Fantasy is wake-up call in 'Vanishes'


A young man spies an aged elephant and its longtime keeper after the local zoo has closed. Alone together, their affection is evident in every gesture. "There was no way to mistake the special warmth, the sense of trust, between them. While the keeper swept the floor, the elephant would wave its trunk and pat the keeper's back." When the elephant and keeper begin shrinking before his own eyes, the young man is struck again. The next day's headlines announce that the animal and keeper have vanished, never to be found.

This story provides the title of Haruki Murakami's collection of short stories, "The Elephant Vanishes." One of the best-known young writers in Japan, Mr. Murakami has had two novels translated into English, and his stories recently appeared in Harper's and the New Yorker. Although short story collections seldom make it on the best-seller list, the 17 stories in "The Elephant Vanishes," through their bold originality and charming surrealism, should win the author new readers in this country.

The stories center on the lives of young urban professionals in Tokyo -- legal assistants, public relations officials, dentists -- all of whom grew up in postwar Japan. Not driven by a collective goal to rebuild a destroyed nation, they, as one character suggests, don't know why they are alive. It doesn't even occur to them to ask why until a fantastic incident interrupts their daily routine.

Like the young man in the title story who is moved by the love between the elephant and keeper, the tragedy of the book's other characters is that they cannot have genuine human relations. Their solitude is even more poignant because they are formally or physically linked with others -- as lovers, husbands, wives, mothers -- but not emotionally.

In a story titled "Sleep," a housewife suddenly becomes unable to sleep but doesn't suffer from it physically. She chooses not to tell her husband or son, and at night, when they are asleep, she reads "Anna Karenina" or drives aimlessly in the streets of Tokyo. After 17 days without sleep she is overwhelmed by the self-satisfied look on her sleeping son's face, and she realizes that he and her husband are strangers to her.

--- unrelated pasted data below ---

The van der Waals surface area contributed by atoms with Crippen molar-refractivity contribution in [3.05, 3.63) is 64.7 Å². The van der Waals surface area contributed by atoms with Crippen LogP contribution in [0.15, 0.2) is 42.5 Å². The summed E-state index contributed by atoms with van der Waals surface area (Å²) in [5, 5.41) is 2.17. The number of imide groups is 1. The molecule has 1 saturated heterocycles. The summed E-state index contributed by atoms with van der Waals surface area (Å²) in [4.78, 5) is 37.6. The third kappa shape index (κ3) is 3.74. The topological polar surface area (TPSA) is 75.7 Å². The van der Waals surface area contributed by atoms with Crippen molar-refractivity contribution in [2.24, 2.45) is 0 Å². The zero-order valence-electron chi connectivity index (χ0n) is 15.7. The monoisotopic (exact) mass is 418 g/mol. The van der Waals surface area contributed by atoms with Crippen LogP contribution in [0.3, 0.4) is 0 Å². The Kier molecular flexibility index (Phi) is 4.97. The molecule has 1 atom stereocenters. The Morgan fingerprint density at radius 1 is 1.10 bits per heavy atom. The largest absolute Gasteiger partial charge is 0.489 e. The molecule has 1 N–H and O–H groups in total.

In another Joycean epiphany, a woman in "Lederhosen" leaves her husband of many years after a German man tries on a pair of shorts intended for her husband.

For all that, Mr. Murakami's stories are far from bleak. Rather, like Samuel Beckett, the author ekes belly laughs out of characters despairingly alone.

In "The Second Bakery Attack," a baker agrees to give thieves all the bread they want if they listen to the overtures to Wagner's "Tannhauser" and "The Flying Dutchman." "The Wind-up Bird jTC and Tuesday's Women" includes a brilliant scene in which a strange woman berates a man for cooking spaghetti at 10:30 in the morning. Meanwhile, the name "Noboru Watanabe" pops up absurdly in three stories -- attached to the elephant keeper, a suitor and a lost cat.

Although Mr. Murakami sets his stories in Tokyo and peoples them with Japanese names, they could just as well have taken place in New York or any other big city. Indeed, the author, who recently moved to Princeton, N.J., makes countless references to American pop culture. Anyone who has read Truman Capote's "A Tree of Night and Other Stories" will recognize in Mr. Murakami a 1990s mythmaker of the urban world. If "The Elephant Vanishes" seems to portray people leading unredeemable lives, Mr. Murakami, in revealing the small tragedies behind everyday life, redeems their existence.

Some stories are naturally better than others in this excellently translated collection. Mr. Murakami's strengths are in surreal narratives tempered with strong doses of realism, so the weaker stories, such as "The Little Green Monster" and "The Dancing Dwarf," are pure fantasy. Those that strike a balance, however, are as good anything being written anywhere.


Title: "The Elephant Vanishes."

Author: Haruki Murakami.

Publisher: Knopf.

Length, price: 336 pages, $21.

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